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Vos says Biden president, won’t disavow conspiracy theories

MADISON, Wis. (AP) — The Wisconsin Assembly’s top Republican is refusing to say claims that Joe Biden stole the 2020 presidential election are conspiracy theories. Speaker Robin Vos told WDJT-TV in an interview aired Thursday that many people legitimately believe Biden stole the election from Republican Donald Trump. Asked if he thought the election was stolen, Vos said only that Biden is the president. Vos hired former state Supreme Court Justice Michael Gableman earlier this year to investigate the election in Wisconsin. He defended Gableman’s decision to hire partisan investigators, saying he wants people who will ask questions working on the probe. Vos said Democrats are trying to smear Gableman but he doesn’t worry about how the public views Gableman or his assistants.


Judge upholds voter ID requirements for college students

MADISON, Wis. (AP) — A federal judge has upheld voter ID requirements for Wisconsin college students. Common Cause in Wisconsin filed a lawsuit in 2019 seeking to block portions of the state’s voter ID law related to what must be on a college ID to be considered valid for voting. The lawsuit didn’t seek to overturn the underlying voter ID law or the requirement that college students must present photo ID to vote. U.S. District Judge James Peterson ruled Thursday that the college ID components in question are similar to other types of voter IDs and requiring those elements contribute to uniformity of college identification across the state.


Man dies of possible overdose in Milwaukee police custody

Investigators in Milwaukee are trying to determine how a man died in police custody. The Milwaukee Journal Sentinel reports that the Milwaukee Police Chief Jeffrey Norman said during a news conference that the man was arrested during a traffic stop in connection with a drug investigation Wednesday evening. He was taken to a police substation, where officers saw he needed medical attention after he apparently consumed an unidentified drug. He was taken to a hospital, cleared by medical staff and returned to the substation. He later suffered what Norman called a “second medical emergency.” He was taken to a different hospital, where he died. The medical examiner’s office says it’s investigating the death as a probable drug overdose.


Water utilities urge regulators to scrap new PFAS limits

A group of Wisconsin water utilities are urging the state Department of Natural Resources to abandon new limits on PFAS chemicals in drinking water. The Wisconsin State Journal reports that the Municipal Environmental Group’s water division submitted comments to the agency on Tuesday saying the state should wait for federal standards. The group says it’s concerned the DNR hasn’t taken into account the cost of complying with its proposed regulations. Federal regulators aren’t expected to impose PFAS standards until 2026. DNR officials say by then it would be too late to spend $150 million in funding allocated through the new federal infrastructure law. The DNR’s policy board is expected to vote on the state regulations in February.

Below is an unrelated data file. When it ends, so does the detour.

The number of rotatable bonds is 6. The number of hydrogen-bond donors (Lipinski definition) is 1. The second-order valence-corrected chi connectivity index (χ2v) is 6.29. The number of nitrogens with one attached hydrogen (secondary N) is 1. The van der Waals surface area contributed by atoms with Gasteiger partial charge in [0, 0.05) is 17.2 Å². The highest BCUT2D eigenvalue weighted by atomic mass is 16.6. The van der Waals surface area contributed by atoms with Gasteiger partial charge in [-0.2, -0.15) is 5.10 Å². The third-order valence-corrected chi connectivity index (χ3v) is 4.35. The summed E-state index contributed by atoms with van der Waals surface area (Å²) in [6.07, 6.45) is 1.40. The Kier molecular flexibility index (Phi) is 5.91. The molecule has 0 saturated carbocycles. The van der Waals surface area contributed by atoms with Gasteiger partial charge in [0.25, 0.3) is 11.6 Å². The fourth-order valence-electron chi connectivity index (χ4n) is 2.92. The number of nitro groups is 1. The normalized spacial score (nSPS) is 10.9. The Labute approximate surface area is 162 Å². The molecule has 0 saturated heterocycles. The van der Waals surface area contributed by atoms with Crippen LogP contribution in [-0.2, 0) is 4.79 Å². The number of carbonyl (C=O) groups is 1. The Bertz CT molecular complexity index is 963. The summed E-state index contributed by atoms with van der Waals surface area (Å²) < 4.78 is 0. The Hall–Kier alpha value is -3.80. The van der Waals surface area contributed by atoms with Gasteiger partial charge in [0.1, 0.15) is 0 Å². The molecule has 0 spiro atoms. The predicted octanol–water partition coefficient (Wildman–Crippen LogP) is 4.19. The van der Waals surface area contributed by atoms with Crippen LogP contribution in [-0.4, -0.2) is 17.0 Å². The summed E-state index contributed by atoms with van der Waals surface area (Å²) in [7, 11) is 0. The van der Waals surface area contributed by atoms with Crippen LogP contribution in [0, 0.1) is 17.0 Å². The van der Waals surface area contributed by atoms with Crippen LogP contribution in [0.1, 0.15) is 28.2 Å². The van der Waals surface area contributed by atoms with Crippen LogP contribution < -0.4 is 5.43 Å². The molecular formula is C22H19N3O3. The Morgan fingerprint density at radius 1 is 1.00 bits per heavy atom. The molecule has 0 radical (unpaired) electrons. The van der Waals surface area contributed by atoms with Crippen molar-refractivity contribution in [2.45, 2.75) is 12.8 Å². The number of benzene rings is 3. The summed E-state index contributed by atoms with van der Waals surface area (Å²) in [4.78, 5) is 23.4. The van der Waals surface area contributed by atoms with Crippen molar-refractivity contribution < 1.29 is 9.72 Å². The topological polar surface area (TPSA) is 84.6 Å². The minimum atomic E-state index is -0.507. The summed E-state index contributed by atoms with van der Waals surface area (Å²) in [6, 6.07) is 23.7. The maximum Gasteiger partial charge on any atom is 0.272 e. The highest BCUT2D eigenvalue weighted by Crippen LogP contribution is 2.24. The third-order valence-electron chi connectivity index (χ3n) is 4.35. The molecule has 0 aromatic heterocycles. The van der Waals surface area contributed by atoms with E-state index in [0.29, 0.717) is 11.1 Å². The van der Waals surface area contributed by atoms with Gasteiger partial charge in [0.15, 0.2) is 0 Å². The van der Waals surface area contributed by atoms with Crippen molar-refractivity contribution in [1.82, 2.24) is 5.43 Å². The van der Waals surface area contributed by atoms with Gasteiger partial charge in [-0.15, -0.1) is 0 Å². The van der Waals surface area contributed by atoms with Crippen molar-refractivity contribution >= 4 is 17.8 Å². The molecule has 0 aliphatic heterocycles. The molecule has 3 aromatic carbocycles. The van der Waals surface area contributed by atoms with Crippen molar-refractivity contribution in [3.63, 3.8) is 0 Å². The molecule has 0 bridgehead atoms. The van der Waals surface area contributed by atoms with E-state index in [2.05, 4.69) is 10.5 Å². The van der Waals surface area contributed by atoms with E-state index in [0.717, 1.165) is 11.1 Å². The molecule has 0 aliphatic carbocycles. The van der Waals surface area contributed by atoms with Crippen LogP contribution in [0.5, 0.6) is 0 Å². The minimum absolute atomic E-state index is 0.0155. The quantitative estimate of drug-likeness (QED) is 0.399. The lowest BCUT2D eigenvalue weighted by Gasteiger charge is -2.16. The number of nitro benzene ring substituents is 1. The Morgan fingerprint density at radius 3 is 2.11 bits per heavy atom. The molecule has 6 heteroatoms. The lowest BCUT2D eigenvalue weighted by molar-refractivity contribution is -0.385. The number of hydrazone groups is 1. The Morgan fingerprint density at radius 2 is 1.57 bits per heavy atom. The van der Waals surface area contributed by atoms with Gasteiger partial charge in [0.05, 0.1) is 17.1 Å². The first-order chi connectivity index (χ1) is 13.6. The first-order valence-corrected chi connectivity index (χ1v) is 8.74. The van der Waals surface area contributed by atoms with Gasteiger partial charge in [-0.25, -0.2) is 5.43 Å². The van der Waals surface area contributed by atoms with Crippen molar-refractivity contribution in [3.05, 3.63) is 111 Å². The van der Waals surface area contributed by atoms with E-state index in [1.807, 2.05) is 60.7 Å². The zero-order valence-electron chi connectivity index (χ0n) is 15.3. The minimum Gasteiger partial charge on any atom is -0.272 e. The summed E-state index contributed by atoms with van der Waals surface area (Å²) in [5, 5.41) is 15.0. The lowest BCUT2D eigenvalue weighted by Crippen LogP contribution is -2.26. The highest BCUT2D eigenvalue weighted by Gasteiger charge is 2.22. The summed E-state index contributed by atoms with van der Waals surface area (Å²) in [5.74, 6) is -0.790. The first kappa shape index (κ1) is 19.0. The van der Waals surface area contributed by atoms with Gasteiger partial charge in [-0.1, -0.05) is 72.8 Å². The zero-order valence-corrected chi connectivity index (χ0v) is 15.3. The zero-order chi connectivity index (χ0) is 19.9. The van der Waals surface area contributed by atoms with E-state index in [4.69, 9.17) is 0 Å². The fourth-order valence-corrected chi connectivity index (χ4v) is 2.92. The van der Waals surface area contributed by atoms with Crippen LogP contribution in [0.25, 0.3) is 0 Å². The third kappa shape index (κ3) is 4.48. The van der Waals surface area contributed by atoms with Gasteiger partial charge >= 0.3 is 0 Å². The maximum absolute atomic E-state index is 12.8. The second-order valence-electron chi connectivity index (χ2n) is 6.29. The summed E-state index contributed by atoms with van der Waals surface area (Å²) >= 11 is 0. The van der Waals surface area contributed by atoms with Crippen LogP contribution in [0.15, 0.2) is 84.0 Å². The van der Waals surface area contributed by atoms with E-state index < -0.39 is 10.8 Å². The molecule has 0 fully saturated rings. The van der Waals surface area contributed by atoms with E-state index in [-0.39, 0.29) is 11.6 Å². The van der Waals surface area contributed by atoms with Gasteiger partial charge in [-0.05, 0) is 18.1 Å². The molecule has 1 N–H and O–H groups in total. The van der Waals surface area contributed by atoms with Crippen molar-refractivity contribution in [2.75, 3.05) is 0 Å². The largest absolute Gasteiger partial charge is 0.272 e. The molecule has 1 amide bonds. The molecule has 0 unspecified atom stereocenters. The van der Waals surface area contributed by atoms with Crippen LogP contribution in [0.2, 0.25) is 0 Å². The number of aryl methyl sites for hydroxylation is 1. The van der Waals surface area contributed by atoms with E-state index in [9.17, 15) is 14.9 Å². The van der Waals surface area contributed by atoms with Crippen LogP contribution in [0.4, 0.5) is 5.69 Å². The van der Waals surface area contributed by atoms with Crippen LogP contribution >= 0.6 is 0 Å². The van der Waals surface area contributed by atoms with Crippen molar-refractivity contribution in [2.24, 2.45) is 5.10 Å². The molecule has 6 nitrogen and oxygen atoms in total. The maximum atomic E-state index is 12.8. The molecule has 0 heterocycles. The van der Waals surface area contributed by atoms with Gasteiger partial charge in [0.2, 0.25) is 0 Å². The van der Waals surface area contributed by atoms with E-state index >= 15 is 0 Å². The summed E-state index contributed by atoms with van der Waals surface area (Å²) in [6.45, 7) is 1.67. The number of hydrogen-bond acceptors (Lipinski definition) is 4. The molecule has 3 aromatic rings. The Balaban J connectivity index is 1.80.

Fond du Lac legislator Thiesfeldt won’t seek reelection

MADISON, Wis. (AP) — A Republican lawmaker from Fond du Lac won’t seek reelection next year after a decade in the Legislature. Rep. Jeremy Thiesfeldt announced in a news release Thursday that he won’t run in 2022. He didn’t offer any specific reason, saying only that he always believed serving in an elected office shouldn’t be a long-term appointment and he wanted to return to teaching when the time was right. Thiesfeldt is a former teacher and former member of the Fond du Lac City Council. He was first elected to the state Assembly in 2010. 


Regent panel OKs out-of-state, graduate tuition increase

MADISON, Wis. (AP) — A University of Wisconsin System committee has signed off on tuition increases for out-of-state undergraduates and graduate students at seven campuses. The Board of Regents’ finance committee approved the plan Thursday. The full Board of Regents is expected to approve the move Friday. The proposal calls for increases at UW-Madison; UW-Eau Claire; UW-Oshkosh; UW-Platteville; UW-River Falls; UW-Stout; and UW-Whitewater. Out-of-state undergrads at UW-Madison would have to pay $743 more, the biggest dollar increase in the plan.


Regents panel extends test exemption for 2 more years

MADISON, Wis. (AP) — University of Wisconsin System leaders are a step closer to allowing student applicants to skip sending in their ACT and SAT test scores for another two years. Historically all freshman applicants had to supply their scores to the campus they hoped to attend. The system suspended that requirement in 2020 as the COVID-19 pandemic worsened and has extended the exemption to all 2022-23 applicants. The Board of Regents’ education committee on Thursday voted to extend the suspension through the 2024-25 academic year. The move sets up a vote before the full board on Friday. Colleges across the country have suspended score submissions as the pandemic continues. 


Senate candidate Barnes proposes expanding voter rights

MADISON, Wis. (AP) — Democratic U.S. Senate candidate Mandela Barnes is proposing expanding voter rights, eliminating partisan gerrymandering, making Election Day a national holiday and ending the filibuster. Barnes, who currently serves as Wisconsin’s lieutenant governor, is one of several Democrats running for the seat currently held by Republican Sen. Ron Johnson. Barnes takes a swipe at Johnson in his Thursday announcement, noting his recent support for the GOP-controlled state Legislature to take over control of federal elections in Wisconsin. Johnson has not yet said whether he will seek a third term in the Senate next year. Johnson did not immediately respond to a request for comment.

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